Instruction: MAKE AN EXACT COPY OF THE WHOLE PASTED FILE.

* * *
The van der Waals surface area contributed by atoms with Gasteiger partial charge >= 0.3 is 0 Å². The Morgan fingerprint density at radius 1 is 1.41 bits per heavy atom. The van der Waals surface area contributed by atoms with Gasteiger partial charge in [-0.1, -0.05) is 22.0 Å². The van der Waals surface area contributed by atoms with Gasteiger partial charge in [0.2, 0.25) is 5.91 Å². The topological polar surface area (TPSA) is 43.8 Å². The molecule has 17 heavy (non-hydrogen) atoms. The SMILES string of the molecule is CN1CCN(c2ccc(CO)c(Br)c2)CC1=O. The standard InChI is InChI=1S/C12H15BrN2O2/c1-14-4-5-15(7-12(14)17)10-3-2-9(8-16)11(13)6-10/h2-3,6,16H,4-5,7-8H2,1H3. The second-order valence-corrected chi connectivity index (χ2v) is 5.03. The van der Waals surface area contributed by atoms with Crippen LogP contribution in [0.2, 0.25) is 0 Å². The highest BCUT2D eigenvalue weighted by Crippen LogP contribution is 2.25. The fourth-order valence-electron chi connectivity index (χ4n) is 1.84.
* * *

The van der Waals surface area contributed by atoms with Gasteiger partial charge >= 0.3 is 0 Å². The Morgan fingerprint density at radius 1 is 1.41 bits per heavy atom. The van der Waals surface area contributed by atoms with Gasteiger partial charge in [-0.1, -0.05) is 22.0 Å². The van der Waals surface area contributed by atoms with Gasteiger partial charge in [0.2, 0.25) is 5.91 Å². The topological polar surface area (TPSA) is 43.8 Å². The molecule has 17 heavy (non-hydrogen) atoms. The SMILES string of the molecule is CN1CCN(c2ccc(CO)c(Br)c2)CC1=O. The standard InChI is InChI=1S/C12H15BrN2O2/c1-14-4-5-15(7-12(14)17)10-3-2-9(8-16)11(13)6-10/h2-3,6,16H,4-5,7-8H2,1H3. The second-order valence-corrected chi connectivity index (χ2v) is 5.03. The van der Waals surface area contributed by atoms with Crippen LogP contribution in [0.2, 0.25) is 0 Å². The highest BCUT2D eigenvalue weighted by Crippen LogP contribution is 2.25. The fourth-order valence-electron chi connectivity index (χ4n) is 1.84.